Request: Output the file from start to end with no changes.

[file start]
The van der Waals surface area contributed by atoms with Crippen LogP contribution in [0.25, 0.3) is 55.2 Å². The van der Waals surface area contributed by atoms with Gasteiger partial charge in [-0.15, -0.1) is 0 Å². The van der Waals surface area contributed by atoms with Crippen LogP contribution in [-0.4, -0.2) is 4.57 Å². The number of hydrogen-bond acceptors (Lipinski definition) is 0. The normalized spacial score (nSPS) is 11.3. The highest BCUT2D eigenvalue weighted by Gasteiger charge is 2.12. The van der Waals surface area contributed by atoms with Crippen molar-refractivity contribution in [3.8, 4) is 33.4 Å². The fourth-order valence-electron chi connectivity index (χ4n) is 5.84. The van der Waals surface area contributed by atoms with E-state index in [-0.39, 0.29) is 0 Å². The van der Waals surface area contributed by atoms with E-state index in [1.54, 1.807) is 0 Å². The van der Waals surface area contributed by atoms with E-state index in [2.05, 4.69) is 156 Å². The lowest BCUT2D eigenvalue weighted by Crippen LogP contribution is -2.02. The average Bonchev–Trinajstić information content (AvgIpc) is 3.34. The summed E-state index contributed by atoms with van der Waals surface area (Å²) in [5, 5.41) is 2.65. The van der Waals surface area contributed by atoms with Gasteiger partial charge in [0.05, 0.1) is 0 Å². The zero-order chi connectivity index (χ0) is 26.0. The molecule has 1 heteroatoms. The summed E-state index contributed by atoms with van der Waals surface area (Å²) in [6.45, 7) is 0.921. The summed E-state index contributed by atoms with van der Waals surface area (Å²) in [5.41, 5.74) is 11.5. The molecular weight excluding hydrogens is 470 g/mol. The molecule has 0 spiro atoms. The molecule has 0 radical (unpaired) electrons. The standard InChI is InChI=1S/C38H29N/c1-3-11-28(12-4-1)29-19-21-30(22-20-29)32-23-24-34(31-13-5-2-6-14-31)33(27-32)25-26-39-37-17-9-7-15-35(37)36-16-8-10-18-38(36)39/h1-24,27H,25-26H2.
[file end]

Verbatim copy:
The van der Waals surface area contributed by atoms with Crippen LogP contribution in [0.25, 0.3) is 55.2 Å². The van der Waals surface area contributed by atoms with Gasteiger partial charge in [-0.15, -0.1) is 0 Å². The van der Waals surface area contributed by atoms with Crippen LogP contribution in [-0.4, -0.2) is 4.57 Å². The number of hydrogen-bond acceptors (Lipinski definition) is 0. The normalized spacial score (nSPS) is 11.3. The highest BCUT2D eigenvalue weighted by Gasteiger charge is 2.12. The van der Waals surface area contributed by atoms with Crippen molar-refractivity contribution in [3.8, 4) is 33.4 Å². The fourth-order valence-electron chi connectivity index (χ4n) is 5.84. The van der Waals surface area contributed by atoms with E-state index in [-0.39, 0.29) is 0 Å². The van der Waals surface area contributed by atoms with E-state index in [1.54, 1.807) is 0 Å². The van der Waals surface area contributed by atoms with E-state index in [2.05, 4.69) is 156 Å². The lowest BCUT2D eigenvalue weighted by Crippen LogP contribution is -2.02. The average Bonchev–Trinajstić information content (AvgIpc) is 3.34. The summed E-state index contributed by atoms with van der Waals surface area (Å²) in [5, 5.41) is 2.65. The van der Waals surface area contributed by atoms with Gasteiger partial charge in [0.05, 0.1) is 0 Å². The zero-order chi connectivity index (χ0) is 26.0. The molecule has 1 heteroatoms. The summed E-state index contributed by atoms with van der Waals surface area (Å²) in [6.45, 7) is 0.921. The summed E-state index contributed by atoms with van der Waals surface area (Å²) in [5.41, 5.74) is 11.5. The molecular weight excluding hydrogens is 470 g/mol. The molecule has 0 spiro atoms. The molecule has 0 radical (unpaired) electrons. The standard InChI is InChI=1S/C38H29N/c1-3-11-28(12-4-1)29-19-21-30(22-20-29)32-23-24-34(31-13-5-2-6-14-31)33(27-32)25-26-39-37-17-9-7-15-35(37)36-16-8-10-18-38(36)39/h1-24,27H,25-26H2.